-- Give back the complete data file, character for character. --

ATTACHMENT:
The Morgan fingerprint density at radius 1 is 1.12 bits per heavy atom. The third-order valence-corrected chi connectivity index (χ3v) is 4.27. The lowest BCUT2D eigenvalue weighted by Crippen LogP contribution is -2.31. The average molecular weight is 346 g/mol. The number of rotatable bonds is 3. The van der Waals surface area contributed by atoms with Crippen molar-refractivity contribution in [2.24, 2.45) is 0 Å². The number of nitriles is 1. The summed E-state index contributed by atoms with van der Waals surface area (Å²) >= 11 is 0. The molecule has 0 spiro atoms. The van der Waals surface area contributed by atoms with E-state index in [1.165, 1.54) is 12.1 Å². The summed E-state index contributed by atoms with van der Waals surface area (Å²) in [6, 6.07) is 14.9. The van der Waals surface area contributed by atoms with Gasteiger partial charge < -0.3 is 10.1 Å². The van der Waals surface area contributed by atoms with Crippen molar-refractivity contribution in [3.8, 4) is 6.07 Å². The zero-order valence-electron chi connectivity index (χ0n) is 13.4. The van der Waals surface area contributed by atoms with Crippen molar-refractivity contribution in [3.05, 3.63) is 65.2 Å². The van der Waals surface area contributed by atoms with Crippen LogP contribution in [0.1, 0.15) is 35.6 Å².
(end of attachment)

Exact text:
The Morgan fingerprint density at radius 1 is 1.12 bits per heavy atom. The third-order valence-corrected chi connectivity index (χ3v) is 4.27. The lowest BCUT2D eigenvalue weighted by Crippen LogP contribution is -2.31. The average molecular weight is 346 g/mol. The number of rotatable bonds is 3. The van der Waals surface area contributed by atoms with Crippen molar-refractivity contribution in [2.24, 2.45) is 0 Å². The number of nitriles is 1. The summed E-state index contributed by atoms with van der Waals surface area (Å²) >= 11 is 0. The molecule has 0 spiro atoms. The van der Waals surface area contributed by atoms with E-state index in [1.165, 1.54) is 12.1 Å². The summed E-state index contributed by atoms with van der Waals surface area (Å²) in [6, 6.07) is 14.9. The van der Waals surface area contributed by atoms with Gasteiger partial charge < -0.3 is 10.1 Å². The van der Waals surface area contributed by atoms with Crippen molar-refractivity contribution in [3.8, 4) is 6.07 Å². The zero-order valence-electron chi connectivity index (χ0n) is 13.4. The van der Waals surface area contributed by atoms with Crippen molar-refractivity contribution in [3.05, 3.63) is 65.2 Å². The van der Waals surface area contributed by atoms with Crippen LogP contribution in [0.1, 0.15) is 35.6 Å².